## nTot~~nTot NDVI~1 nTot~1
## 6.863893e+00 6.690902e-01 1.617903e+02
#New SE
ndvi.var <- diag(vcov(borFit))[1:3]
ndvi.se <- sqrt(ndvi.var*nrow(boreal)/n.ndvi)
ndvi.se
## NDVI~nTot NDVI~T61 NDVI~Wet
## 0.0001848868 0.0024493462 0.1436405689
#compare to old SE
sqrt(diag(vcov(borFit)))[1:3]
## NDVI~nTot NDVI~T61 NDVI~Wet
## 0.0001701878 0.0022546163 0.1322207383
```

Excellent. From there, it’s a hop, skip, and a jump to calculating a z-score and ensuring that this parameter is still different from zero (or not!)

```
#new z values
z <- coef(borFit)[1:3]/ndvi.se
2*pnorm(abs(z), lower.tail=F)
## NDVI~nTot NDVI~T61 NDVI~Wet
## 5.366259e-02 1.517587e-47 3.404230e-194
summary(borFit, standardized=T)
## lavaan (0.5-17) converged normally after 62 iterations
##
## Number of observations 533
##
## Estimator ML
## Minimum Function Test Statistic 1.091
## Degrees of freedom 1
## P-value (Chi-square) 0.296
##
## Parameter estimates:
##
## Information Expected
## Standard Errors Standard
##
## Estimate Std.err Z-value P(>|z|) Std.lv Std.all
## Regressions:
## NDVI ~
## nTot -0.000 0.000 -2.096 0.036 -0.000 -0.044
## T61 -0.035 0.002 -15.736 0.000 -0.035 -0.345
## Wet -4.270 0.132 -32.295 0.000 -4.270 -0.706
## nTot ~
## T61 1.171 0.546 2.144 0.032 1.171 0.092
##
## Intercepts:
## NDVI 10.870 0.669 16.245 0.000 10.870 125.928
## nTot -322.937 161.790 -1.996 0.046 -322.937 -30.377
##
## Variances:
## NDVI 0.002 0.000 0.002 0.232
## nTot 112.052 6.864 112.052 0.991
```

See! Just a few simple steps! Easy-peasy! And a few changes – the effect of species richness is no longer so clear, for example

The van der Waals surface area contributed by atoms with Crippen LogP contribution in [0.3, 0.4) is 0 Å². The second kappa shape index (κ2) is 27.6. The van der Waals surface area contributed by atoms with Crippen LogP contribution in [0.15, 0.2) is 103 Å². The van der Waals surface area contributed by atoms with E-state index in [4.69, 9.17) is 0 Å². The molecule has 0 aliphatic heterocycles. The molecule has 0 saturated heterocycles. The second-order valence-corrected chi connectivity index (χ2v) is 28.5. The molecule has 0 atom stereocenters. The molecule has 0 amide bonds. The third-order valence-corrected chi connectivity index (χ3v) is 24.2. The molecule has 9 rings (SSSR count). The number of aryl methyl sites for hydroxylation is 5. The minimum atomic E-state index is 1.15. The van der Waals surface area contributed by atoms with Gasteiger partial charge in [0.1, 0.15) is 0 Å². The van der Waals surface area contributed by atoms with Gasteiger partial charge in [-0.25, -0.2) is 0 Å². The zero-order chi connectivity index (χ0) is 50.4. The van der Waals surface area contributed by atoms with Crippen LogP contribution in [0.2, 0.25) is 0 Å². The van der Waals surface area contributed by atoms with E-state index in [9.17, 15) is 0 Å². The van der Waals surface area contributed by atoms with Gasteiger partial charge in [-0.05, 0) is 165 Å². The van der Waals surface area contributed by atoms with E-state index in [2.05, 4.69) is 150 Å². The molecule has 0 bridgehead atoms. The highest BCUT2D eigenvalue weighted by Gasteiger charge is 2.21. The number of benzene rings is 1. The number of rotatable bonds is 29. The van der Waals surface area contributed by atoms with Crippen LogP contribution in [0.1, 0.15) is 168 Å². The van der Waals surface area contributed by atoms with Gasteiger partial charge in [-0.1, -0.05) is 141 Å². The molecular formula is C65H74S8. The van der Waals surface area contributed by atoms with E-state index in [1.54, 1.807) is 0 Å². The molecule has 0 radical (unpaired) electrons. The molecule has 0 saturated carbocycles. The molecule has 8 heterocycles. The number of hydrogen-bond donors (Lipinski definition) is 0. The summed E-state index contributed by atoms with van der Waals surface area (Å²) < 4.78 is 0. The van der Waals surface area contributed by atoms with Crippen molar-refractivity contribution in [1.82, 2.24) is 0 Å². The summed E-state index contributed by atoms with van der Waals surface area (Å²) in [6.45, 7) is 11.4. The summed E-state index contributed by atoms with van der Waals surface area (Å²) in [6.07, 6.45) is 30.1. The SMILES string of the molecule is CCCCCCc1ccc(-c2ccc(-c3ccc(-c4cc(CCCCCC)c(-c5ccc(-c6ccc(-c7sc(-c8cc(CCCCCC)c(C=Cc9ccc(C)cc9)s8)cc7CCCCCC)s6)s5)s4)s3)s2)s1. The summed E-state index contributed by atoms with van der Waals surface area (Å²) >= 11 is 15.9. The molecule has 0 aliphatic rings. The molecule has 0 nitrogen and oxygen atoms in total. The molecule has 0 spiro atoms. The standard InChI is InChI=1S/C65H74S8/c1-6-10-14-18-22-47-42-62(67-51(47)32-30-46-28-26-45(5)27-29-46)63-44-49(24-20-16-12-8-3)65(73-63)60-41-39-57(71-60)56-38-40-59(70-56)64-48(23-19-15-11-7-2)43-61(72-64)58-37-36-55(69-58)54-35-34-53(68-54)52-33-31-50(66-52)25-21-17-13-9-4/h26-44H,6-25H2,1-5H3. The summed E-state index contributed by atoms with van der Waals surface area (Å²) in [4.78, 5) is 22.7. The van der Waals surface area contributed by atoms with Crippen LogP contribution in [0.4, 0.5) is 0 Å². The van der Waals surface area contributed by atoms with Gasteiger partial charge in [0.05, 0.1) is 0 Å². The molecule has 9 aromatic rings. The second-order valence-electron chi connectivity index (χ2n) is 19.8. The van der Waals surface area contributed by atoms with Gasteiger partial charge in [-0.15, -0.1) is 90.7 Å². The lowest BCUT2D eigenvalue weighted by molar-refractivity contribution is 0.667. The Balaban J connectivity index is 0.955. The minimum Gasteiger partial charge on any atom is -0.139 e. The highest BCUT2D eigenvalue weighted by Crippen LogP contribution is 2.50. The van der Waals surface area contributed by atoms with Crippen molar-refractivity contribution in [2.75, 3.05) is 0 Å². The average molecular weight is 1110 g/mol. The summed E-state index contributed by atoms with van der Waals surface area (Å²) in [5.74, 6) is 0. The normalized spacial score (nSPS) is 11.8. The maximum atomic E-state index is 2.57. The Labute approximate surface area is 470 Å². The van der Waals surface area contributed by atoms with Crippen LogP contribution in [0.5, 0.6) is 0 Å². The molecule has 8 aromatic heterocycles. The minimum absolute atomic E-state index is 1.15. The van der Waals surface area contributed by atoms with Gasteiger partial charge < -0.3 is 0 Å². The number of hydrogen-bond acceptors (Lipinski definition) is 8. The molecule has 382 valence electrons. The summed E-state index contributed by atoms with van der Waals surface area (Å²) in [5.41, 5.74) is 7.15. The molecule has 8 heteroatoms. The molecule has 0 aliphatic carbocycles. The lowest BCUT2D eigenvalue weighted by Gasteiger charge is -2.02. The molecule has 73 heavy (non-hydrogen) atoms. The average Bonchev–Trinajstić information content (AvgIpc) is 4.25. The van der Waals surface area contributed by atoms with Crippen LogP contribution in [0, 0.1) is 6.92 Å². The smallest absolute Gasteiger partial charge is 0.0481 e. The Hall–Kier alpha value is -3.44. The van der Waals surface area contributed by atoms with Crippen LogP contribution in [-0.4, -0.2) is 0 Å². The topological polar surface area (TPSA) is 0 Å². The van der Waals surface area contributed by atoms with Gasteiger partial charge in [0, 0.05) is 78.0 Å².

OK, I lied. That’s a lot of steps. But, they’re repetative. So, I whipped up a function that should automate this, and produce useful output for each endogenous variable. I need to work on it a bit, and I’m sure issues will come up with latents, composites, etc. But, just keep your eyes peeled on the github for the latest update.

```
lavSpatialCorrect(borFit, boreal$x, boreal$y)
## $Morans_I
## $Morans_I$NDVI
## observed expected sd p.value n.eff
## 1 0.08265236 -0.001879699 0.003985846 0 451.6189
##
## $Morans_I$nTot
## observed expected sd p.value n.eff
## 1 0.03853411 -0.001879699 0.003998414 0 493.4468
##
##
## $parameters
## $parameters$NDVI
## Parameter Estimate n.eff Std.err Z-value
## NDVI~nTot NDVI~nTot -0.0003567484 451.6189 0.0001848868 -1.92955
## NDVI~T61 NDVI~T61 -0.0354776273 451.6189 0.0024493462 -14.48453
## NDVI~Wet NDVI~Wet -4.2700526589 451.6189 0.1436405689 -29.72734
## NDVI~~NDVI NDVI~~NDVI 0.0017298286 451.6189 0.0001151150 15.02696
## NDVI~1 NDVI~1 10.8696158663 451.6189 0.7268790958 14.95382
## P(>|z|)
## NDVI~nTot 5.366259e-02
## NDVI~T61 1.517587e-47
## NDVI~Wet 3.404230e-194
## NDVI~~NDVI 4.889505e-51
## NDVI~1 1.470754e-50
##
## $parameters$nTot
## Parameter Estimate n.eff Std.err Z-value
## nTot~T61 nTot~T61 1.170661 493.4468 0.5674087 2.063171
## nTot~~nTot nTot~~nTot 112.051871 493.4468 7.1336853 15.707431
## nTot~1 nTot~1 -322.936937 493.4468 168.1495917 -1.920534
## P(>|z|)
## nTot~T61 3.909634e-02
## nTot~~nTot 1.345204e-55
## nTot~1 5.479054e-02
```

Happy coding, and I hope this helps some of you out. If you’re more of a spatial guru than I, and have any suggestions, feel free to float them in the comments below!